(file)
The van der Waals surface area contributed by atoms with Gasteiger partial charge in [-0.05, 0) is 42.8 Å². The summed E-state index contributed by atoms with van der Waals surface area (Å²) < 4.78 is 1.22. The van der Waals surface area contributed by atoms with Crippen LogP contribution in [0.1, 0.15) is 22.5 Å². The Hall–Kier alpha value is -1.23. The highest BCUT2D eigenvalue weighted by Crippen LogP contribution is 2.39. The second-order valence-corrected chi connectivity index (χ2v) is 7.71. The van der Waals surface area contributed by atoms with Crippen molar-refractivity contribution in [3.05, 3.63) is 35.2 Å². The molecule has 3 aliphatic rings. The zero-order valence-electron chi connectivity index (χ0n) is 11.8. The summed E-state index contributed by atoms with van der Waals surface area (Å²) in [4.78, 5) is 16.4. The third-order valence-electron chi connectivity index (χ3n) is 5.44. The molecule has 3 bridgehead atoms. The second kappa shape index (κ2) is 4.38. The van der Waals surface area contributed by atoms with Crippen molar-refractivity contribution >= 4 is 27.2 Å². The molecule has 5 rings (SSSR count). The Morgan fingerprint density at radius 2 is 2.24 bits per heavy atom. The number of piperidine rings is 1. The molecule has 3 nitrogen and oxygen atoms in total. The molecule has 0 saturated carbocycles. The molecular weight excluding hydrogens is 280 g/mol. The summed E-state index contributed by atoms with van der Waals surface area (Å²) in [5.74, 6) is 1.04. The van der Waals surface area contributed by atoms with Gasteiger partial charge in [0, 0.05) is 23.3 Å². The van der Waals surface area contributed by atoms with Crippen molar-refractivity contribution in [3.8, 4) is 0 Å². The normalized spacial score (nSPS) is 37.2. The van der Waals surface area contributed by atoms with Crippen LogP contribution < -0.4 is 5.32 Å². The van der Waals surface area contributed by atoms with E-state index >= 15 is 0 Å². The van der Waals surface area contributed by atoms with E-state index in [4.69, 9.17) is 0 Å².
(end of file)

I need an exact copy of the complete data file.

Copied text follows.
The van der Waals surface area contributed by atoms with Gasteiger partial charge in [-0.05, 0) is 42.8 Å². The summed E-state index contributed by atoms with van der Waals surface area (Å²) < 4.78 is 1.22. The van der Waals surface area contributed by atoms with Crippen LogP contribution in [0.1, 0.15) is 22.5 Å². The Hall–Kier alpha value is -1.23. The highest BCUT2D eigenvalue weighted by Crippen LogP contribution is 2.39. The second-order valence-corrected chi connectivity index (χ2v) is 7.71. The van der Waals surface area contributed by atoms with Crippen molar-refractivity contribution in [3.05, 3.63) is 35.2 Å². The molecule has 3 aliphatic rings. The zero-order valence-electron chi connectivity index (χ0n) is 11.8. The summed E-state index contributed by atoms with van der Waals surface area (Å²) in [4.78, 5) is 16.4. The third-order valence-electron chi connectivity index (χ3n) is 5.44. The molecule has 3 bridgehead atoms. The second kappa shape index (κ2) is 4.38. The van der Waals surface area contributed by atoms with Crippen molar-refractivity contribution >= 4 is 27.2 Å². The molecule has 5 rings (SSSR count). The Morgan fingerprint density at radius 2 is 2.24 bits per heavy atom. The number of piperidine rings is 1. The molecule has 3 nitrogen and oxygen atoms in total. The molecule has 0 saturated carbocycles. The molecular weight excluding hydrogens is 280 g/mol. The summed E-state index contributed by atoms with van der Waals surface area (Å²) in [5.74, 6) is 1.04. The van der Waals surface area contributed by atoms with Gasteiger partial charge in [0, 0.05) is 23.3 Å². The van der Waals surface area contributed by atoms with Crippen molar-refractivity contribution in [3.8, 4) is 0 Å². The normalized spacial score (nSPS) is 37.2. The van der Waals surface area contributed by atoms with Crippen LogP contribution < -0.4 is 5.32 Å². The van der Waals surface area contributed by atoms with E-state index >= 15 is 0 Å². The van der Waals surface area contributed by atoms with E-state index in [4.69, 9.17) is 0 Å².